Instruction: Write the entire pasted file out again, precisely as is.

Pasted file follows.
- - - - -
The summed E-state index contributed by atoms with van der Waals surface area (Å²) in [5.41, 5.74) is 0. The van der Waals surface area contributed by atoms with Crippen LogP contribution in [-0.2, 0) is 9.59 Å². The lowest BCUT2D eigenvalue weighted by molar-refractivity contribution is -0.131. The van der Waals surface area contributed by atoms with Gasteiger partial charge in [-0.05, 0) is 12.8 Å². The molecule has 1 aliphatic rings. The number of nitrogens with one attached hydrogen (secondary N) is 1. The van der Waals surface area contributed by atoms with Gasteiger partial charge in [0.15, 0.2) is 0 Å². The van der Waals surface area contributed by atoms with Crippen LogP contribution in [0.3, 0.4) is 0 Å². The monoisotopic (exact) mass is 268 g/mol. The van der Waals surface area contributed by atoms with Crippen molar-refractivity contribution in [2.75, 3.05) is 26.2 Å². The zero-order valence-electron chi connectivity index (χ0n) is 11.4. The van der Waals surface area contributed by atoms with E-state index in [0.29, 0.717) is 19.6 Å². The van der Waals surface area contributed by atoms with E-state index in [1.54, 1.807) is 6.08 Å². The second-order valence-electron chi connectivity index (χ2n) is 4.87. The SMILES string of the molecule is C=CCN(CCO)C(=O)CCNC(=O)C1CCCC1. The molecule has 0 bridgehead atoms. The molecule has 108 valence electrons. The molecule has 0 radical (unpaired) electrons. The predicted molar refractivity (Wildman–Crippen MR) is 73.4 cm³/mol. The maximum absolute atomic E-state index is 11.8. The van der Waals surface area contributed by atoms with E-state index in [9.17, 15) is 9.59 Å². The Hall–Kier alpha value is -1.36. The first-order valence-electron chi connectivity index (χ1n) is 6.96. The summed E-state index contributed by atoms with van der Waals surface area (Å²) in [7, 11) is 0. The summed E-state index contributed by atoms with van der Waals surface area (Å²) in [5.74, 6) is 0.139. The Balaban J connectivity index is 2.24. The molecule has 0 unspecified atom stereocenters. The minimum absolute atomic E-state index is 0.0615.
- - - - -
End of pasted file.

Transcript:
The summed E-state index contributed by atoms with van der Waals surface area (Å²) in [5.41, 5.74) is 0. The van der Waals surface area contributed by atoms with Crippen LogP contribution in [-0.2, 0) is 9.59 Å². The lowest BCUT2D eigenvalue weighted by molar-refractivity contribution is -0.131. The van der Waals surface area contributed by atoms with Gasteiger partial charge in [-0.05, 0) is 12.8 Å². The molecule has 1 aliphatic rings. The number of nitrogens with one attached hydrogen (secondary N) is 1. The van der Waals surface area contributed by atoms with Gasteiger partial charge in [0.15, 0.2) is 0 Å². The van der Waals surface area contributed by atoms with Crippen LogP contribution in [0.3, 0.4) is 0 Å². The monoisotopic (exact) mass is 268 g/mol. The van der Waals surface area contributed by atoms with Crippen molar-refractivity contribution in [2.75, 3.05) is 26.2 Å². The zero-order valence-electron chi connectivity index (χ0n) is 11.4. The van der Waals surface area contributed by atoms with E-state index in [0.29, 0.717) is 19.6 Å². The van der Waals surface area contributed by atoms with E-state index in [1.54, 1.807) is 6.08 Å². The second-order valence-electron chi connectivity index (χ2n) is 4.87. The SMILES string of the molecule is C=CCN(CCO)C(=O)CCNC(=O)C1CCCC1. The molecule has 0 bridgehead atoms. The molecule has 108 valence electrons. The molecule has 0 radical (unpaired) electrons. The predicted molar refractivity (Wildman–Crippen MR) is 73.4 cm³/mol. The maximum absolute atomic E-state index is 11.8. The van der Waals surface area contributed by atoms with E-state index in [9.17, 15) is 9.59 Å². The Hall–Kier alpha value is -1.36. The first-order valence-electron chi connectivity index (χ1n) is 6.96. The summed E-state index contributed by atoms with van der Waals surface area (Å²) in [7, 11) is 0. The summed E-state index contributed by atoms with van der Waals surface area (Å²) in [5.74, 6) is 0.139. The Balaban J connectivity index is 2.24. The molecule has 0 unspecified atom stereocenters. The minimum absolute atomic E-state index is 0.0615.